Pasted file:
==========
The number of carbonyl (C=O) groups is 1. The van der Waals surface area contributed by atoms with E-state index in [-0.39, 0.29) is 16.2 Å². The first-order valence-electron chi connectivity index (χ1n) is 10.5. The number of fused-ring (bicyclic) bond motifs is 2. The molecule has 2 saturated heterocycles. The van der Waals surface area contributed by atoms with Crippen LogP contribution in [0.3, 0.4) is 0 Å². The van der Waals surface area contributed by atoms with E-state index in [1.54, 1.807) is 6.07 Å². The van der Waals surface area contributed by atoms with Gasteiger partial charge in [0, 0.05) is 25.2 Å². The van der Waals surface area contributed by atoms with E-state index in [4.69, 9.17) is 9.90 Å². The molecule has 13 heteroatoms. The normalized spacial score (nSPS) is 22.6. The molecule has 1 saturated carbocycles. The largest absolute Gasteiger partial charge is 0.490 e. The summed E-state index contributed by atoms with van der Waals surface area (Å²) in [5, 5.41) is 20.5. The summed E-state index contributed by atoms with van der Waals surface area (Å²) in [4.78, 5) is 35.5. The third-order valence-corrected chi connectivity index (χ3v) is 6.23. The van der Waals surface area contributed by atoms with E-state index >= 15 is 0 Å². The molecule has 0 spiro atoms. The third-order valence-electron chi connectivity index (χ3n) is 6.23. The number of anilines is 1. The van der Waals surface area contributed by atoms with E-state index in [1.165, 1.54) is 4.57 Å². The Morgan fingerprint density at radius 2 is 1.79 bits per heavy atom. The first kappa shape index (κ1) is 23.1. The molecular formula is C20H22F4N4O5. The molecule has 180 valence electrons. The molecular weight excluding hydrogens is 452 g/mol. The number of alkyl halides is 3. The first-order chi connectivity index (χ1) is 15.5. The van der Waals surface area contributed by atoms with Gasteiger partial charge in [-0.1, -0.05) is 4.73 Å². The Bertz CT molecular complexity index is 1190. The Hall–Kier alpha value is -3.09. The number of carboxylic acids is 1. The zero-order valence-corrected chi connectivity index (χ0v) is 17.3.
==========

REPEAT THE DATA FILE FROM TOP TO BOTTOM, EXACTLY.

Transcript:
The number of carbonyl (C=O) groups is 1. The van der Waals surface area contributed by atoms with E-state index in [-0.39, 0.29) is 16.2 Å². The first-order valence-electron chi connectivity index (χ1n) is 10.5. The number of fused-ring (bicyclic) bond motifs is 2. The molecule has 2 saturated heterocycles. The van der Waals surface area contributed by atoms with Crippen LogP contribution in [0.3, 0.4) is 0 Å². The van der Waals surface area contributed by atoms with E-state index in [1.54, 1.807) is 6.07 Å². The van der Waals surface area contributed by atoms with Gasteiger partial charge in [0, 0.05) is 25.2 Å². The van der Waals surface area contributed by atoms with E-state index in [4.69, 9.17) is 9.90 Å². The molecule has 13 heteroatoms. The normalized spacial score (nSPS) is 22.6. The molecule has 1 saturated carbocycles. The largest absolute Gasteiger partial charge is 0.490 e. The summed E-state index contributed by atoms with van der Waals surface area (Å²) in [5, 5.41) is 20.5. The summed E-state index contributed by atoms with van der Waals surface area (Å²) in [4.78, 5) is 35.5. The third-order valence-corrected chi connectivity index (χ3v) is 6.23. The van der Waals surface area contributed by atoms with E-state index >= 15 is 0 Å². The molecule has 0 spiro atoms. The third-order valence-electron chi connectivity index (χ3n) is 6.23. The number of anilines is 1. The van der Waals surface area contributed by atoms with E-state index in [1.165, 1.54) is 4.57 Å². The Morgan fingerprint density at radius 2 is 1.79 bits per heavy atom. The first kappa shape index (κ1) is 23.1. The molecular formula is C20H22F4N4O5. The molecule has 180 valence electrons. The molecular weight excluding hydrogens is 452 g/mol. The number of alkyl halides is 3. The first-order chi connectivity index (χ1) is 15.5. The van der Waals surface area contributed by atoms with Gasteiger partial charge in [-0.1, -0.05) is 4.73 Å². The Bertz CT molecular complexity index is 1190. The Hall–Kier alpha value is -3.09. The number of carboxylic acids is 1. The zero-order valence-corrected chi connectivity index (χ0v) is 17.3.